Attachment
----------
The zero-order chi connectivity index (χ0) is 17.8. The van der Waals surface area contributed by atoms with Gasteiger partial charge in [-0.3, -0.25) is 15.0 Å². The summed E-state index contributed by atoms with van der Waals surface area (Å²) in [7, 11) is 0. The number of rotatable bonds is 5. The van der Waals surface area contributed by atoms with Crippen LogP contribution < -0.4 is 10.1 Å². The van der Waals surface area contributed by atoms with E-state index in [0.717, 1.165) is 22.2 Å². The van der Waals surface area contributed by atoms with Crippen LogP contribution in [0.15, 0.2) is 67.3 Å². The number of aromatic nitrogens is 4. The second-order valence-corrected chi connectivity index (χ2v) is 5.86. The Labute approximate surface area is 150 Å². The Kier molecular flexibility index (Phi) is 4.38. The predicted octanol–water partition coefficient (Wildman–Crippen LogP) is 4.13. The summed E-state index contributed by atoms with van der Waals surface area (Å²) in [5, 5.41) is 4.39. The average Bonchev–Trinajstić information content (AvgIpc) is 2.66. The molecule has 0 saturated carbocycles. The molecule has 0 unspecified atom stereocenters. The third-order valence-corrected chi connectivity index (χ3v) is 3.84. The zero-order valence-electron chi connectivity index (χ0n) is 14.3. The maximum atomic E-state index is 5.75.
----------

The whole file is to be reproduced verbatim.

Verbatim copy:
The zero-order chi connectivity index (χ0) is 17.8. The van der Waals surface area contributed by atoms with Gasteiger partial charge in [-0.3, -0.25) is 15.0 Å². The summed E-state index contributed by atoms with van der Waals surface area (Å²) in [7, 11) is 0. The number of rotatable bonds is 5. The van der Waals surface area contributed by atoms with Crippen LogP contribution < -0.4 is 10.1 Å². The van der Waals surface area contributed by atoms with E-state index in [0.717, 1.165) is 22.2 Å². The van der Waals surface area contributed by atoms with Crippen LogP contribution in [0.15, 0.2) is 67.3 Å². The number of aromatic nitrogens is 4. The second-order valence-corrected chi connectivity index (χ2v) is 5.86. The Labute approximate surface area is 150 Å². The Kier molecular flexibility index (Phi) is 4.38. The predicted octanol–water partition coefficient (Wildman–Crippen LogP) is 4.13. The summed E-state index contributed by atoms with van der Waals surface area (Å²) in [5, 5.41) is 4.39. The average Bonchev–Trinajstić information content (AvgIpc) is 2.66. The molecule has 0 saturated carbocycles. The molecule has 0 unspecified atom stereocenters. The third-order valence-corrected chi connectivity index (χ3v) is 3.84. The zero-order valence-electron chi connectivity index (χ0n) is 14.3. The maximum atomic E-state index is 5.75.